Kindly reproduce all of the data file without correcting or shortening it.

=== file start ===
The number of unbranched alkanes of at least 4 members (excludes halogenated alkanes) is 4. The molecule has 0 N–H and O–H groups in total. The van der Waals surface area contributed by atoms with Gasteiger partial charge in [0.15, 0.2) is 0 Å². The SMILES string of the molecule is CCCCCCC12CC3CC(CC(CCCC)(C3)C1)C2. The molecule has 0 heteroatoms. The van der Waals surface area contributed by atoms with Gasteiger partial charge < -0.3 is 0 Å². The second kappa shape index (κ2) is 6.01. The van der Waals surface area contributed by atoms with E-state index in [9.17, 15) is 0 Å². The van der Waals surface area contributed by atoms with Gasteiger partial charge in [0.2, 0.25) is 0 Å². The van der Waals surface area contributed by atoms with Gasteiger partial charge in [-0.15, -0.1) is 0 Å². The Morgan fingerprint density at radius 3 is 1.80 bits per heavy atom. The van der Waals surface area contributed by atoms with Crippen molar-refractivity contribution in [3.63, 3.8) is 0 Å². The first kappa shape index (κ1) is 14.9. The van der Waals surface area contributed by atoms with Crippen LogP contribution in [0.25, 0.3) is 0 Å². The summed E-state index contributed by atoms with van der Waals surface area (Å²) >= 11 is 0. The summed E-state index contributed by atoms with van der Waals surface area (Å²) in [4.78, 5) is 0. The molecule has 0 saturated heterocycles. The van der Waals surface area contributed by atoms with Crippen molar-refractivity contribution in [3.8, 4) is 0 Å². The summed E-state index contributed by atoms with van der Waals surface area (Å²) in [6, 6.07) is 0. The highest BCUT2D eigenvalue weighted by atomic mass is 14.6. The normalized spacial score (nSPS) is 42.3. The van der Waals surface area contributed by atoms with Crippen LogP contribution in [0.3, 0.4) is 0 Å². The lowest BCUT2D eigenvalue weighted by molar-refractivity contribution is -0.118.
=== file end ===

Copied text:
The number of unbranched alkanes of at least 4 members (excludes halogenated alkanes) is 4. The molecule has 0 N–H and O–H groups in total. The van der Waals surface area contributed by atoms with Gasteiger partial charge in [0.15, 0.2) is 0 Å². The SMILES string of the molecule is CCCCCCC12CC3CC(CC(CCCC)(C3)C1)C2. The molecule has 0 heteroatoms. The van der Waals surface area contributed by atoms with Gasteiger partial charge < -0.3 is 0 Å². The second kappa shape index (κ2) is 6.01. The van der Waals surface area contributed by atoms with E-state index in [9.17, 15) is 0 Å². The van der Waals surface area contributed by atoms with Gasteiger partial charge in [0.2, 0.25) is 0 Å². The van der Waals surface area contributed by atoms with Gasteiger partial charge in [-0.15, -0.1) is 0 Å². The Morgan fingerprint density at radius 3 is 1.80 bits per heavy atom. The van der Waals surface area contributed by atoms with Crippen molar-refractivity contribution in [3.63, 3.8) is 0 Å². The first kappa shape index (κ1) is 14.9. The van der Waals surface area contributed by atoms with Crippen LogP contribution in [0.25, 0.3) is 0 Å². The summed E-state index contributed by atoms with van der Waals surface area (Å²) >= 11 is 0. The summed E-state index contributed by atoms with van der Waals surface area (Å²) in [4.78, 5) is 0. The molecule has 0 saturated heterocycles. The van der Waals surface area contributed by atoms with Crippen molar-refractivity contribution in [3.8, 4) is 0 Å². The summed E-state index contributed by atoms with van der Waals surface area (Å²) in [6, 6.07) is 0. The highest BCUT2D eigenvalue weighted by atomic mass is 14.6. The normalized spacial score (nSPS) is 42.3. The van der Waals surface area contributed by atoms with Crippen LogP contribution in [0.3, 0.4) is 0 Å². The lowest BCUT2D eigenvalue weighted by molar-refractivity contribution is -0.118.